The Cyclopedia of New Zealand [Otago & Southland Provincial Districts]
“The Otago Daily Times”
“The Otago Daily Times” has the honour of being the first daily newspaper published in New Zealand. It came into being without much preliminary preparation or discussion, and its advent was directly due to the discovery of gold in the Tuapeka district in April, 1861. Prior to that time Dunedin could hardly claim to be even a town—certainly it was less so before the discovery of gold at Tuapeka than many of the centres of population throughout the province that had to be satisfied with the name of “township” in the stirring times that speedily followed Gabriel Read's discovery of the glittering metal in the lonely gully which has since then borne his name. In another article a short history of the “Daily Times'” predecessor, the “Otago Witness,” is given, and there reference is made to the arrival in the colony from Victoria of Mr. Julius Vogel, a brilliant newspaper writer, and a man whose confidence in himself, convincing arguments, and generally masterful character, induced the proprietor of the “Otago Witness” to embark in what was at that time undoubtedly a bold enterprise—the production of a daily newspaper. The venture was Mr. Cutten's own at first, but in a few weeks Mr. Vogel was taken into partnership, the name of the firm being Cutten and Vogel. Mr. Vogel from the first took the position of editor, and the commercial management of the business was given to Mr. B. L Farjeon, who, like Mr. Vogel, had come to Dunedin from Victoria very shortly after the announcement of the discovery of gold in Otago. Mr. Daniel Campbell, who had been Mr. Cutten's manager for some years, became manager of the practical departments of the office. It may here be noted that during Mr. Farjeon's connection with the management of the “Times” he wrote his first novels. “Shadows on the Snow” and “Grif,” and, being a compositor, frequently took his position at case beside the men who were engaged in setting up the manuscript of the books, and assisted in their production. There are still connected with the “Times” these who recollect the sharp-witted, bustling author, standing at case beside them and rapidly setting the type of portions of his novels without any manuscript to refer to but developing his plots and characters as he went on. With the success of the goldfields, population flowed into Dunedin in thousands. The new arrivals were brought in large steamers and sailing vessels from Melbourne, and the prosaic little village was transformed in a short space of time into a large and prosperous town. The success of the “Otago Daily Times” was assured, and under the shrewd and progressive management of Mr. Farjeon, and the able literary control of Mr. Vogel, it soon attained a large circulation and was filled with advertisements. Mr. Vogel also acted as editor of the “Witness,” which, however, for a time took a somewhat subordinate position, and was practically only a reprint of the “Times.” Mr. Cutten did not retain his interest in the business very long. He was a man of a contented disposition, and the worries incident to morning newspaper proprietorship induced him to part with his share in the concern to Mr. Farjeon. Of a restless and ambitious character, Mr. Vogel soon developed political aspirations; he became an ardent politician, and on the 27th of June. 1863, he entered the Otago Provincial Council as member for Waikouaiti. Meanwhile the private ownership of the paper had merged into that of a public company—the first Otago Daily Times and Witness Company. Many prominent business and professional men of the day held shares, and on the directorate of the company were men of great capacity and shrewdness. Mr. Farjeon retired from the management in December, 1867, and Mr. Campbell was appointed to the position. The paper had its vicissitudes, however, for, like most towns that owed their sudden rise in population and business to rich gold discoveries, Dunedin was subject to periods of depression, and these did not conduce to harmonious relations with the company's editor, who had been devoting more and more of his time to politics. He had become one of the leading spirits in the Provincial Executive, and the directors, believing that the two positions were not compatible, decided on dispensing with Mr. Vogel's services. Their resolve was given effect to in 1868, not, however, without protest from Mr. Vogel. The position was given to Mr. George Burnett Barton, a lawyer and highly educated man, and a resident of Sydney. Mr. Barton's occupancy of the editorial chair was not a success, certain libel actions having resulted—notably a celebrated case which became known as the “Telegram Libel Case, and was the result of some editorial comments made by Mr. Barton on the administration of the Telegraph Department, and caused by the abstraction of a special telegram that was coming to the “Daily Times” from Melbourne by steamer. The case cost the company a very large sum of money. Mr. Barton resigned, and was succeeded in the editorial chair by Mr. W. D. Murison, a sheepfarmer of good education, and the possessor of qualifications for the post. About two years previously Mr. J. G. Fraser had been appointed to the position of manager of the company. Mr. Murison held the position of editor until 1877. A remarkable event in the history of the “Times” took place towards the close of that year. For about four years there had been published in opposition to the “Times” another morning paper of considerable merit—the “Otago Guardian.” Originally started by a public company, it had been vigorously page 229 conducted, and was unquestionably a thorn in the side of its older contemporary. It had however, failed to make much headway, and in 1876 the “Guardian” Company had sold its property to Mr. G. M. Reed, who was subsequently joined by Mr. George Fenwick. The latter had been manager of the company for about a year, and shortly after the purchase of the property by Mr. Reed agreed to enter into partnership with him. Mr. Reed taking the position of editor and Mr. Fenwick that of manager. The capital of the firm was, however, far too limited to compete with a business owned by a powerful company, and the prospects of the property were looking somewhat gloomy when Mr. Fenwick startled his partner one day by suggesting that they should make an effort to buy the “Times, and soon convinced Mr. Reed that he was thoroughly in earnest in his proposal. It would take more space than is available—nor, indeed, is it necessary—to relate how Mr. Fenwick obtained promises of the required capital from his friends, and how absolutely necessary it was to secure the good offices of some prominent citizen as negotiator who would keep the identity of his principals undisclosed. Everything was, however, satisfactorily arranged, and the Hon. W. H. Reynolds undertook the task of endeavouring to induce the directors of the “Daily Times and Witness” Company to sell their property. He brought both patience and skill to bear on what at first seemed very doubtful mission; success crowned his efforts; and Messrs Reed and Fenwick entered into possession of their new property in due course. The “Guardian” was shortly afterwards merged in the “Times,” and then the unexpected happened. Mr. Fenwick made an effort to pick a mechanical staff in fair proportions from the respective staffs of the “Times” and “Guardian,” but the “Times” hands would not accept work under the new proprietors unless they were all engaged. This condition the firm promptly declined to accede to, and the result was that the “Times” hands started an opposition paper—the “Morning Herald”—the price of which was one penny, as against threepence charged for the “Times.” There were many sympathisers with the men, and the former directors of the Times Company and their friends gave the new venture all the help they possibly could. The “Herald” at its cheap price made great headway, and the circulation of the “Times” within a short time suffered materially. Hampered with very serious financial responsibilities, for it had cost something like £30,000 to secure the “Times” property. Mr. Fenwick urged his partner to consent to the floating of a company to take over the property, and this course being agreed upon, the result was the founding of the present Otago Daily Times and Witness Newspapers Company, Limited, the articles of association providing that Mr. Fenwick should become managing director of the company, and Mr. Reed editor of the “Times. The serious falling off in the circulation of the “Times,” which set in shortly after the company took over the property, convinced the Managing Director at a very early stage in the new proprietary's existence that there was only one course open to the directors—the reduction of the price of the “Times” to a penny; but it was a considerable time before his colleagues on the board would agree to this. Finally, however, it became manifest that. if they were to have any hope of stopping the progress of their rival, the course urgently pressed by the Managing Director must be agreed to, and consequently on the 1st of February, 1881, the “Times” came out at one penny. The result completely justified the reduction; the circulation of the “Times” went up very rapidly, that of its rival steadily decreased, and finally the “Morning Herald,” after a hopeless strnggle. changed to an evening paper, and after many vicissitudes and changes of name, ceased publication.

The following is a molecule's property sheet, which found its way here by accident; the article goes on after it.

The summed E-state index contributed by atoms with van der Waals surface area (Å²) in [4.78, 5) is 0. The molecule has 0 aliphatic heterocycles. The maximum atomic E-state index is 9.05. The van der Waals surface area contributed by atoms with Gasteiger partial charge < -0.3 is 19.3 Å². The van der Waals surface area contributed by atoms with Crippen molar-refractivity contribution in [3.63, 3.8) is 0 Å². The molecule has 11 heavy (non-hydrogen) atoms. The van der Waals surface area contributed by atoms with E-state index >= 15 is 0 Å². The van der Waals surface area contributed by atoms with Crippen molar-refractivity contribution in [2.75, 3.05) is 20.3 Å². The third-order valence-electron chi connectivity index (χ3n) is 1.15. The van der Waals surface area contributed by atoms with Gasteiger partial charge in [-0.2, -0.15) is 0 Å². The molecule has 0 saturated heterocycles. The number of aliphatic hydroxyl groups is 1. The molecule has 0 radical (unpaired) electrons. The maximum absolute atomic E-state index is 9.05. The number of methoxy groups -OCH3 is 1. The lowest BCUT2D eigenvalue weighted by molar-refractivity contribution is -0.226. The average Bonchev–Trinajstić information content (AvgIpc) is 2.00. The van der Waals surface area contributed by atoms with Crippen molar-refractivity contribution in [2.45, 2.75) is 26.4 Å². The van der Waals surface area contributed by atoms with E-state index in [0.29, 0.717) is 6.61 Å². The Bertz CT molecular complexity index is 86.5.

The “Times” has made marked and continuous progress in common with other leading journals in the colony, and its advancing business has necessitated several enlargements of the premises and great additions to its plant. In 1897 Mr. Fenwick made a visit to the United States and England to inquire into the respective merits of the linotype and monotype setting and casting machines, and purchased in England an equipment of the former. The public have derived great benefit from the introduction of this wonderful labour saving machine; larger papers being issued and a considerable proportion of the money saved through the new method of composition being expended in other directions.
In its politics the “Times” is conservative in tone, but it is essentially a paper conducted in the spirit of true Liberalism. The paper has the fullest confidence of the large community it serves in the southern part of the colony. It is conducted with absolute fairness, and with an ever watchful eye to serving the best interests of every deserving section of the community. Its tone is unexceptionable, and its conductors have for many years received frequent and gratifying testimony to the success of their efforts to keep the columns of the paper free from any thing that is objectionable. The “Times' has been for many years a strenuous and consistent advocate of Free Trade; and in dealing with local affairs it has proved itself a trenchant critic and a vigorous advocate of changes and reforms in various directions in social and commercial life.
There have been a number of changes in the editorship of the paper during the fortythree years it has been in existence, but none of the predecessors of the present editor occupied the position for any lengthened period with the exception of Mr. W. D. Murison and Mr. R. E. N. Twopeny, the former of whom sat in the editorial chair from February, 1871, until nearly the close of 1877; while Mr. Twopeny held the position for about eight years, when he resigned. On this vacancy taking place the Board of Management offered the position to their Managing Director, it being their wish that Mr. Fenwick should hold the dual position if he found, after adequate trial, that the responsibilities and work of the two offices were net too great a strain on him. Mr Fenwick has held the joint position to the entire satisfaction of his colleagues on the directorate for a period of nearly fourteen years, thus having held office for a much longer term than any of his predecessors.